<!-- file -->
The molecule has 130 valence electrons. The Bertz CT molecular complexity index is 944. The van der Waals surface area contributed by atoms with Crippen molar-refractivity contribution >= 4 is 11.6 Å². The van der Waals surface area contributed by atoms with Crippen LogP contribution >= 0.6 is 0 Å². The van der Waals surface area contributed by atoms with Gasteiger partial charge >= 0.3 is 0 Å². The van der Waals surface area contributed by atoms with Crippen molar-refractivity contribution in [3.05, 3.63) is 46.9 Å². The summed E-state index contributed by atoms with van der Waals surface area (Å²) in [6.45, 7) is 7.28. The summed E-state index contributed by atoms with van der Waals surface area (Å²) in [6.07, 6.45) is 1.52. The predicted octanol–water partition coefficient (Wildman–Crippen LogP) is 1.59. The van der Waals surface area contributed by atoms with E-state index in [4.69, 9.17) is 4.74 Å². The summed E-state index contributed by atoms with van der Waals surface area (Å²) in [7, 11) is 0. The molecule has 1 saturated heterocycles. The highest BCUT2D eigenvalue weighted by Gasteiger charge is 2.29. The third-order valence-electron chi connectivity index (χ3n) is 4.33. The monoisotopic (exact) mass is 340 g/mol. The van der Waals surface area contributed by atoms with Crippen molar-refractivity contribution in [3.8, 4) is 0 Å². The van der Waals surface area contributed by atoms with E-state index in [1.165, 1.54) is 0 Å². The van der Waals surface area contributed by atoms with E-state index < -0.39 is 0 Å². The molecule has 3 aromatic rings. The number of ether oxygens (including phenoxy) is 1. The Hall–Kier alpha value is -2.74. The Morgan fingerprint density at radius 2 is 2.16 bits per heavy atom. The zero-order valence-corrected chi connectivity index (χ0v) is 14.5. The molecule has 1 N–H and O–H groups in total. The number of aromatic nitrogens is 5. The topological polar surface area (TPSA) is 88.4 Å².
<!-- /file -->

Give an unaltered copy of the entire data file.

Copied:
The molecule has 130 valence electrons. The Bertz CT molecular complexity index is 944. The van der Waals surface area contributed by atoms with Crippen molar-refractivity contribution >= 4 is 11.6 Å². The van der Waals surface area contributed by atoms with Crippen LogP contribution >= 0.6 is 0 Å². The van der Waals surface area contributed by atoms with Gasteiger partial charge >= 0.3 is 0 Å². The van der Waals surface area contributed by atoms with Crippen molar-refractivity contribution in [3.05, 3.63) is 46.9 Å². The summed E-state index contributed by atoms with van der Waals surface area (Å²) in [6.45, 7) is 7.28. The summed E-state index contributed by atoms with van der Waals surface area (Å²) in [6.07, 6.45) is 1.52. The predicted octanol–water partition coefficient (Wildman–Crippen LogP) is 1.59. The van der Waals surface area contributed by atoms with E-state index in [4.69, 9.17) is 4.74 Å². The summed E-state index contributed by atoms with van der Waals surface area (Å²) in [7, 11) is 0. The molecule has 1 saturated heterocycles. The highest BCUT2D eigenvalue weighted by Gasteiger charge is 2.29. The third-order valence-electron chi connectivity index (χ3n) is 4.33. The monoisotopic (exact) mass is 340 g/mol. The van der Waals surface area contributed by atoms with Crippen molar-refractivity contribution in [3.8, 4) is 0 Å². The van der Waals surface area contributed by atoms with E-state index in [1.165, 1.54) is 0 Å². The van der Waals surface area contributed by atoms with E-state index < -0.39 is 0 Å². The molecule has 3 aromatic rings. The number of ether oxygens (including phenoxy) is 1. The Hall–Kier alpha value is -2.74. The Morgan fingerprint density at radius 2 is 2.16 bits per heavy atom. The zero-order valence-corrected chi connectivity index (χ0v) is 14.5. The molecule has 1 N–H and O–H groups in total. The number of aromatic nitrogens is 5. The topological polar surface area (TPSA) is 88.4 Å².